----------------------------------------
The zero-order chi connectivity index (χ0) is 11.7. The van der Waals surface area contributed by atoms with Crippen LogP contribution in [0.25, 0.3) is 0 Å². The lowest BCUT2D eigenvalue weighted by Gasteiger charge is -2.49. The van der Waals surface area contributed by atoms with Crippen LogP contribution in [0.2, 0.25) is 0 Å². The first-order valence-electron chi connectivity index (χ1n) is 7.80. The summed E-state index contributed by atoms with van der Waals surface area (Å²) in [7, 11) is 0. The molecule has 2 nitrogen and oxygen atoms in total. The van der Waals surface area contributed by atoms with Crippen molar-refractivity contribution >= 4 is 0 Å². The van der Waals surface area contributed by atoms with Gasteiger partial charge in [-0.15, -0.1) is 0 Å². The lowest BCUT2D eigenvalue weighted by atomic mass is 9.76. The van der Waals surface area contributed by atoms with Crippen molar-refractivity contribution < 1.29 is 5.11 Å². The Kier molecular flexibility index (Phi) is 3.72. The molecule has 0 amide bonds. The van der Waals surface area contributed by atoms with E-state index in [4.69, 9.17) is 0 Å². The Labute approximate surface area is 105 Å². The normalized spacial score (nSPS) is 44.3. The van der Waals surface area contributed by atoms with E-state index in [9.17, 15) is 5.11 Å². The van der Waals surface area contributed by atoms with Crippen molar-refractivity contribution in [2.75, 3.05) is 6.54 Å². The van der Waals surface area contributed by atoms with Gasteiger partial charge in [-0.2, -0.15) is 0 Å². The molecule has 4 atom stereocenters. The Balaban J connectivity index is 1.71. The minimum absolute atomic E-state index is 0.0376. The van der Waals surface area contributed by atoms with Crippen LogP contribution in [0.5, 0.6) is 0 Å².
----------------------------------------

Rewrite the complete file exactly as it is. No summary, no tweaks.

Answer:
The zero-order chi connectivity index (χ0) is 11.7. The van der Waals surface area contributed by atoms with Crippen LogP contribution in [0.25, 0.3) is 0 Å². The lowest BCUT2D eigenvalue weighted by Gasteiger charge is -2.49. The van der Waals surface area contributed by atoms with Crippen LogP contribution in [0.2, 0.25) is 0 Å². The first-order valence-electron chi connectivity index (χ1n) is 7.80. The summed E-state index contributed by atoms with van der Waals surface area (Å²) in [7, 11) is 0. The molecule has 2 nitrogen and oxygen atoms in total. The van der Waals surface area contributed by atoms with Crippen molar-refractivity contribution >= 4 is 0 Å². The van der Waals surface area contributed by atoms with Gasteiger partial charge in [-0.15, -0.1) is 0 Å². The lowest BCUT2D eigenvalue weighted by atomic mass is 9.76. The van der Waals surface area contributed by atoms with Crippen molar-refractivity contribution < 1.29 is 5.11 Å². The Kier molecular flexibility index (Phi) is 3.72. The molecule has 0 amide bonds. The van der Waals surface area contributed by atoms with E-state index in [4.69, 9.17) is 0 Å². The Labute approximate surface area is 105 Å². The normalized spacial score (nSPS) is 44.3. The van der Waals surface area contributed by atoms with E-state index in [9.17, 15) is 5.11 Å². The van der Waals surface area contributed by atoms with Crippen molar-refractivity contribution in [2.75, 3.05) is 6.54 Å². The van der Waals surface area contributed by atoms with Gasteiger partial charge in [-0.2, -0.15) is 0 Å². The molecule has 4 atom stereocenters. The Balaban J connectivity index is 1.71. The minimum absolute atomic E-state index is 0.0376. The van der Waals surface area contributed by atoms with Crippen LogP contribution in [0.5, 0.6) is 0 Å².